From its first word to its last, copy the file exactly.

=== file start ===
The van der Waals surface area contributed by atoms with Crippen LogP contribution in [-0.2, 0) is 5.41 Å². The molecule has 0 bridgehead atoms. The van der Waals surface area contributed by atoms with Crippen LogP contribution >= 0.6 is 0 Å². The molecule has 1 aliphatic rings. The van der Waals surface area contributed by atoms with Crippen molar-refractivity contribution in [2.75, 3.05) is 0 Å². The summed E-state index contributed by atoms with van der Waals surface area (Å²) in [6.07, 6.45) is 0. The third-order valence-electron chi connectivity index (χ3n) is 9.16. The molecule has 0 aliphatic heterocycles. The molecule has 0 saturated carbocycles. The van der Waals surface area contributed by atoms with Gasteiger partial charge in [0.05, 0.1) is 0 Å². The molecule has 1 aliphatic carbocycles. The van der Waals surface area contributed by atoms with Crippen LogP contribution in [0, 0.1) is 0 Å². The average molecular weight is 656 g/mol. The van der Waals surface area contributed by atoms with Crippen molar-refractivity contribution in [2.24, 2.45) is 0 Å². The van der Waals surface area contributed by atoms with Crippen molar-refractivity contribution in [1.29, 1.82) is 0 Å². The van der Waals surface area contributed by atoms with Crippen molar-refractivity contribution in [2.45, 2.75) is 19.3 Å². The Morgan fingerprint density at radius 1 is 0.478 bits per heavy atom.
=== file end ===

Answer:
The van der Waals surface area contributed by atoms with Crippen LogP contribution in [-0.2, 0) is 5.41 Å². The molecule has 0 bridgehead atoms. The van der Waals surface area contributed by atoms with Crippen LogP contribution >= 0.6 is 0 Å². The molecule has 1 aliphatic rings. The van der Waals surface area contributed by atoms with Crippen molar-refractivity contribution in [2.75, 3.05) is 0 Å². The summed E-state index contributed by atoms with van der Waals surface area (Å²) in [6.07, 6.45) is 0. The third-order valence-electron chi connectivity index (χ3n) is 9.16. The molecule has 0 aliphatic heterocycles. The molecule has 0 saturated carbocycles. The van der Waals surface area contributed by atoms with Gasteiger partial charge in [0.05, 0.1) is 0 Å². The molecule has 1 aliphatic carbocycles. The van der Waals surface area contributed by atoms with Crippen LogP contribution in [0, 0.1) is 0 Å². The average molecular weight is 656 g/mol. The van der Waals surface area contributed by atoms with Crippen molar-refractivity contribution in [2.24, 2.45) is 0 Å². The van der Waals surface area contributed by atoms with Crippen molar-refractivity contribution in [1.29, 1.82) is 0 Å². The van der Waals surface area contributed by atoms with Crippen molar-refractivity contribution in [2.45, 2.75) is 19.3 Å². The Morgan fingerprint density at radius 1 is 0.478 bits per heavy atom.